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Thursday, July 10, 2008

ICALT 2008 - A Cottage Conference?

Last week I was at IEEE ICALT 2008, held in Santander,Spain. Last year's conference was a bit of a wakeup call for me, partly because of Mark Eisenstadt's wonderful keynote, and partly because of the realisation of just how quickly Web trends were making much of the presented work obsolete.

This year the community seems to have noticed the change of pace, and although no wonderful answers were presented, at least we heard some of the right questions being asked. The location was pretty fine as well - Santander is a well kept Spanish secret - although, as you can tell from this picture of us outside our hotel, we found the weather tough going (and yes, we really did send that many people :-)


(in fact, there a few people missing from that photo. There were 14 of us from LSL by the 2nd day)

There were some presentations of some neat e-learning tools too, including a tool from the people at the MiGen project for allowing students to construct simple algebraic problems using a graphical editor. It occurs to me that this is actually about teaching abstractions, and might be useful for first year CS and IT students, as well as schoolkids struggling with algebra :-)

My happier assessment of the conference may also have something to do with the fact that one of my PhD students, Asma Ounass, won the best paper award - a brilliant achievement given the size of the conference and the number of papers considered. Asma's paper was on using Semantic Web technology to create student groups, and is available on our School e-prints server.

Probably the most interesting session that I attended was a panel that tried to address the question of 'why technology innovations are still a cottage industry in education' (with Madhumita Bhattacharya, Dragan Gasevic, Jon Dron, Tzu-Chien Liu and Vivekananandan Suresh Kumar).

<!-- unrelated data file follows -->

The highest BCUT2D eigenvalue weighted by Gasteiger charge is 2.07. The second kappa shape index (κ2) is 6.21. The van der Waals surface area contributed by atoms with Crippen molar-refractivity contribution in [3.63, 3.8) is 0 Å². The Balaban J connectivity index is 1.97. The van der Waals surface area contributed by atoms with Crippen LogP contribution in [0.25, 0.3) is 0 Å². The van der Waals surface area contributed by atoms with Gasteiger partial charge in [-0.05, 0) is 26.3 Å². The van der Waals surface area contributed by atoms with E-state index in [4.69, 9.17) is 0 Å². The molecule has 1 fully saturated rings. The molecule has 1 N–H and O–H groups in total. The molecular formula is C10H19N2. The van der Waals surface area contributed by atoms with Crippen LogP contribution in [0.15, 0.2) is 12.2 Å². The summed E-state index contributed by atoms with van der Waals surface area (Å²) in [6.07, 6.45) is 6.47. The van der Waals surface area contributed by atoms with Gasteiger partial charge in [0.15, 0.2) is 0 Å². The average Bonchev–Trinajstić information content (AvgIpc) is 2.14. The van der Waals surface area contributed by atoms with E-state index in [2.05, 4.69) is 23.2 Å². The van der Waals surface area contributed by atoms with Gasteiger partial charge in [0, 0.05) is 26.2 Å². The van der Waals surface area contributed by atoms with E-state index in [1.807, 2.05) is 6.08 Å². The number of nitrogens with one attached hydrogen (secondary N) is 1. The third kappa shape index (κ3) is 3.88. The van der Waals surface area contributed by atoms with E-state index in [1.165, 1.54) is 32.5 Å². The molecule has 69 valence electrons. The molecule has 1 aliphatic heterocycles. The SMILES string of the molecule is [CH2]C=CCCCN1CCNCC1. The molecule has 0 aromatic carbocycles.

Some of the panelists took the opportunity to explain why their pet technology or approach was going to save e-learning, however I found Jon Dron's position statement the most compelling. Jon questioned the assumption behind the topic, and asked if having a cottage industry was so bad, and whether we really wanted to industrialise e-learning. The point behind his question is that Higher Education is itself a bit of a cottage industry; a craft with personalised products and highly skilled craftsmen. The danger is that if you wish for industrialised e-learning systems, you may end up with industrialised learning and teaching.

This set me wondering what cottage industries actually look like in a post-industrial society, and whether or not the tools we need for e-learning are similar to the technologies that they use. Thinking about it it seems that they apply mechanisation in the small - administrative tools like MS Office and communication tools like email, web sites, social networks and ebay.

That assessment might be just a result of my own prejudices about e-learning technology, but what the analogy does show is that there may be an assumption driving our e-learning systems: VLEs assume that the industrialisation of learning is a good thing (consistent quality and economies of scale), while PLEs assume that the industrialisation of learning is a bad thing (the ownership of production and inpersonalisation) and rally against it.

What is not yet clear is whether the cloud approach could scale in the same way as a traditional VLE, enabling institutions to support PLEs on a large scale, or whether the diverse set of people, preferences and tools would create unmanageable complexity. I know that this is a concern with our own systems staff, who have to maintain a large number of systems to ensure quality of service, and I've stated before that I feel that the institutional involvement is essential so there's no avoiding the problem by relying on 3rd party systems.

No answers - but at least we've starting asking the questions :-)

1 comment:

bernard n. shull said...
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